Dr Andreas Schedl aims to understand the basic processes of why women are more likely to have adrenal cancer. Uncovering these mechanisms might help to develop sex-specific treatments or preventative strategies in the future.
Dr Andreas Schedl works at INSERM where he co-founded the Instiute de Biologie Valrose. He and his team are focusing on understanding cell development and maintenance and their link to cancer in kidneys and adrenal glands.
Adrenocortical cancers (tumours of the adrenal gland) are a rare but highly aggressive disease. In mice and humans there is a clear sex bias with females approximately three times more likely to develop this cancer than males. The biological basis for this sex difference is unclear, but an understanding of the molecular processes responsible might help develop sex-specific treatments or preventive strategies.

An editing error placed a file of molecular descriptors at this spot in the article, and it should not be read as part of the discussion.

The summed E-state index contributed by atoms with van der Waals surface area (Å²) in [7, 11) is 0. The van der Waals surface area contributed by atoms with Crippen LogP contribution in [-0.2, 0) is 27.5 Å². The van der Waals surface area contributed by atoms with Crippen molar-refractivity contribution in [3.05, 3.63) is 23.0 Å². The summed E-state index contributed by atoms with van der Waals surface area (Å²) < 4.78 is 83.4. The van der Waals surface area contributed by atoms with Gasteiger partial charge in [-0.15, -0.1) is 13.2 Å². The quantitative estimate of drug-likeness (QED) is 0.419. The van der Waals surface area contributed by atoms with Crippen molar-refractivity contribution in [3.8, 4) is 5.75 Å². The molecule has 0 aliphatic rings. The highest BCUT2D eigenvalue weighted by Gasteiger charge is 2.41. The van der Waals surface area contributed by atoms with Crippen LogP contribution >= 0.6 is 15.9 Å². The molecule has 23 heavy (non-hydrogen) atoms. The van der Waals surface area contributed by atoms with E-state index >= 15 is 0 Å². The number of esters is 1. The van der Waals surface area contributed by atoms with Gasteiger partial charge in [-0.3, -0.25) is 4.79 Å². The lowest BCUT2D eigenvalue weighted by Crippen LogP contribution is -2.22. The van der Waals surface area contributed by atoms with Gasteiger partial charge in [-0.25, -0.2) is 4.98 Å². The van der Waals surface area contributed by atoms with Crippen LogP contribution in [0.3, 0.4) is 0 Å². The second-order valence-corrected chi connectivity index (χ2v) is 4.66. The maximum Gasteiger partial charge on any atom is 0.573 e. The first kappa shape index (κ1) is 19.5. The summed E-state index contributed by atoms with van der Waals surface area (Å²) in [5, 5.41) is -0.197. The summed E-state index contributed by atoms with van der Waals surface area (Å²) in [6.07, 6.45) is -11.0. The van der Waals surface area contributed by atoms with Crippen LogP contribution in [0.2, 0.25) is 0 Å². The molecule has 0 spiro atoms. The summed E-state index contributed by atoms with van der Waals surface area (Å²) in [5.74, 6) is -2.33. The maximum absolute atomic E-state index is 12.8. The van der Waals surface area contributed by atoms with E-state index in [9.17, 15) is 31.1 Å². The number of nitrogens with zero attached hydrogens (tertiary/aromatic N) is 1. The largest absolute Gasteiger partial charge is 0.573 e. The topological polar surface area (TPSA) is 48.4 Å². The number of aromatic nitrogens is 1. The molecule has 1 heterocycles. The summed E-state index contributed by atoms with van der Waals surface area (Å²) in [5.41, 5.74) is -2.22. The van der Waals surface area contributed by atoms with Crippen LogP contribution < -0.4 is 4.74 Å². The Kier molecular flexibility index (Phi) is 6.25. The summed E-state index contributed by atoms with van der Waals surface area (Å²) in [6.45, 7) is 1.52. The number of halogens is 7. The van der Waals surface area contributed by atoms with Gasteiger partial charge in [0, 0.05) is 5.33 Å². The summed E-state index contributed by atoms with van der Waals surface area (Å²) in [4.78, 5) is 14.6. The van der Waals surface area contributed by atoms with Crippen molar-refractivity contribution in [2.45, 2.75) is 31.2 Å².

Dr Andreas Schedl and his team at INSERM, France, have developed a mouse model of adrenal cancer which shows similar sex-difference patterns of cancer seen in humans. They now want to use this mouse model to work out what is going on at a molecular level in the adrenal that causes this difference. They are particularly interested in the processes that cause stem cells within the adrenal to divide uncontrollably.